Undefined symbol: __rust_probestack when compiling executable from LLVM IR

I would like to run souper on my Rust binary to see how much faster it would be. So I:

  1. Created a new binary crate with cargo +1.55.0 new (using 1.55.0 because that's the last Rust version that emits LLVM 12 IR, the only form of IR Souper supports)
  2. Added the following to Cargo.toml to make sure the generated LLVM IR does not need to be linked with any other Rust code:
[profile.release]
codegen-units = 1
lto = true
opt-level = 3
  1. Compiled the Rust into LLVM IR with cargo +1.55.0 rustc --release -- --emit=llvm-ir
  2. At this point I would run Souper on the LLVM IR, but I'm keeping it simple for now.
  3. Compiled the LLVM IR with llc target/release/deps/{crate name}-{lots of hex digits}.ll -o object.o -filetype=obj.
  4. Attempted to link it with ld.lld -L/usr/lib -L/usr/lib/gcc/x86_64-unknown-linux-gnu/10.2 -lc -ldl -lm -lpthread -lgcc_s object.o

And then I ran into this error (GNU ld also produces the same error):

ld.lld: error: undefined symbol: __rust_probestack
>>> referenced by string.rs:583 (library/alloc/src/string.rs:583)
>>>               object.o:(std::backtrace_rs::symbolize::gimli::elf::Object::section::hccba3ee4d6fd747d)

It appears __rust_probestack is an function defined in the compiler-builtins crate. That crate is included in the standard library, so I don't see why it would be getting dropped as I build the binary. My theory is that --emit=llvm-ir doesn't support global_asm!, and since __rust_probestack is the only function defined using that macro it errors.

How can I fix or work around this error?

--emit=llvm-ir will only emit llvm ir for the current crate and not for it's dependencies. Try -Clto when compiling the executable. This should include all rust dependencies in the local llvm ir. (If you use cargo, you will need to enable LTO in the profile section of Cargo.toml to ensure all dependencies are LTO capable.) By the way you may want to emit llvm bitcode instead. It is smaller and more stable (as in stable between llvm versions. textual ir may not work with other llvm versions. bitcode should be loadable by all newer versions)

I already enabled lto = true in my Cargo.toml in step 2 - that should be enough, right?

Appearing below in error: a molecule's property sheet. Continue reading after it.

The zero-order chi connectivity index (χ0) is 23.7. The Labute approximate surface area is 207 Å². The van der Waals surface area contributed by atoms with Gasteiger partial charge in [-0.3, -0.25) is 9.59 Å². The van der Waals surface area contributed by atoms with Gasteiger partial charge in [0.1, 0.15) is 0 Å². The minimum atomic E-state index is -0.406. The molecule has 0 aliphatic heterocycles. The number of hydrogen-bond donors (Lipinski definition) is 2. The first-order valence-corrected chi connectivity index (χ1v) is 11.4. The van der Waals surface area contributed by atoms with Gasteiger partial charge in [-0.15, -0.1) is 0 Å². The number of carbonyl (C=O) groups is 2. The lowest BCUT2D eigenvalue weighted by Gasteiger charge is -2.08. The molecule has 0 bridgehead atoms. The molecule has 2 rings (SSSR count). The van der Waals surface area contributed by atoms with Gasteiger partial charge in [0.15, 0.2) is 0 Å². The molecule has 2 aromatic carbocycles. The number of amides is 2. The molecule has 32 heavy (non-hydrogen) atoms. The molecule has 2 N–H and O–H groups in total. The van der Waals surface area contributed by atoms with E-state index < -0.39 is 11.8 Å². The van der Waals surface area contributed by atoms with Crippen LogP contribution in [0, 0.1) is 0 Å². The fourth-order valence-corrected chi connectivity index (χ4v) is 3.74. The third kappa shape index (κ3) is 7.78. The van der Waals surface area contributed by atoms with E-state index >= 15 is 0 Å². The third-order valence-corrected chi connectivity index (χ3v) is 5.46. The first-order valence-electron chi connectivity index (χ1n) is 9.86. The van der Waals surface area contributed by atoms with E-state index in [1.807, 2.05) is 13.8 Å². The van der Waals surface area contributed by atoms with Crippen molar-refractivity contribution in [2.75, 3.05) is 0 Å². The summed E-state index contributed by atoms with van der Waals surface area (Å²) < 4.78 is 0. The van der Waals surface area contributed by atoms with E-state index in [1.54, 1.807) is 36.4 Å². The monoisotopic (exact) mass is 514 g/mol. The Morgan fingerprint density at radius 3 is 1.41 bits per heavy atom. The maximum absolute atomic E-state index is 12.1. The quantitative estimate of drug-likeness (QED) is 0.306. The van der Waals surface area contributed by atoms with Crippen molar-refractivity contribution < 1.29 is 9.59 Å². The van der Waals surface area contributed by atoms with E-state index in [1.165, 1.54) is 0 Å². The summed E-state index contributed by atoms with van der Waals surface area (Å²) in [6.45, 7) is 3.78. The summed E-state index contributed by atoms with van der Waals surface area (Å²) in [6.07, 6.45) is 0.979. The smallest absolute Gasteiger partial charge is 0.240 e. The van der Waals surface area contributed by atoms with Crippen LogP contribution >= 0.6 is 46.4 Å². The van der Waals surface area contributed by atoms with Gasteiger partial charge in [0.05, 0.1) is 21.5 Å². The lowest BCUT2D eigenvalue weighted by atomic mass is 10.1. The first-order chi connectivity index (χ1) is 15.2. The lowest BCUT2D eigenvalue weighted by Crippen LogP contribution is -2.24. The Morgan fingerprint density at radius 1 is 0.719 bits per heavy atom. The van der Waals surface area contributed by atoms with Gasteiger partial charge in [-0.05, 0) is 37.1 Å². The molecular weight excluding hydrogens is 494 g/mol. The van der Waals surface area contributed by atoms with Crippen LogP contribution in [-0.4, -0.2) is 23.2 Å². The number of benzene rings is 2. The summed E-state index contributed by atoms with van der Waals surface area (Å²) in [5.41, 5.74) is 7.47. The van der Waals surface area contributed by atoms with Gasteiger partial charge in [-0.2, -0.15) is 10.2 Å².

Oh, right. No clue what the issie is then.

Okay, I think I finally solved it! I ran strace on rustc to find out what command it was using to produce the linked executable, then copied over all the relevant parts to my own command (also I switched to using LLVM bitcode, thanks bjorn3):

clang target/release/deps/{crate name}-{lots of hex digits}.bc \
    -Wl,--as-needed \
    -Wl,-Bstatic ~/.local/share/rustup/toolchains/1.55.0-x86_64-unknown-linux-gnu/lib/rustlib/x86_64-unknown-linux-gnu/lib/libcompiler_builtins-dd7db1bec6909f24.rlib \
    -Wl,-Bdynamic -lgcc_s -lutil -lrt -lpthread -lm -ldl -lc \
    -Wl,--eh-frame-hdr -Wl,-znoexecstack -Wl,--gc-sections -Wl,-zrelro -Wl,-znow \
    -Wl,-O3 -nodefaultlibs -no-pie

Does seem like the missing piece was linking against that compiler_builtins rlib. The only hitch was that I had to replace the -pie option with -no-pie, because Clang threw this error:

/bin/x86_64-unknown-linux-gnu-ld: /tmp/{crate name}-{lots of hex digits}.o: relocation R_X86_64_32 against `.rodata' can not be used when making a PIE object; recompile with -fPIE
clang-12: error: linker command failed with exit code 1 (use -v to see invocation)

Not sure what caused it, but at least it all seems to work now. And the nice thing about using clang now is that to enable Souper I simply have to substitute clang for sclang and everything else works the same.

If you're curious, the benchmark results of souper vs non-souper were... not that amazing. I ran an HTTP benchmark with rewrk twice and Souper showed a speed improvement of about 1-3%, but this could just be noise. I also benchmarked calling sort and sort_unstable on 1024 random u32s and generating some random u32s and u64s from rand::thread_rng(), but there was no performance difference at all. Bit of a shame but at least I know how to run Souper now :​)

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I believe souper has been used to find new peephole optimizations to add to LLVM, so that may explain why it didn't improve much.

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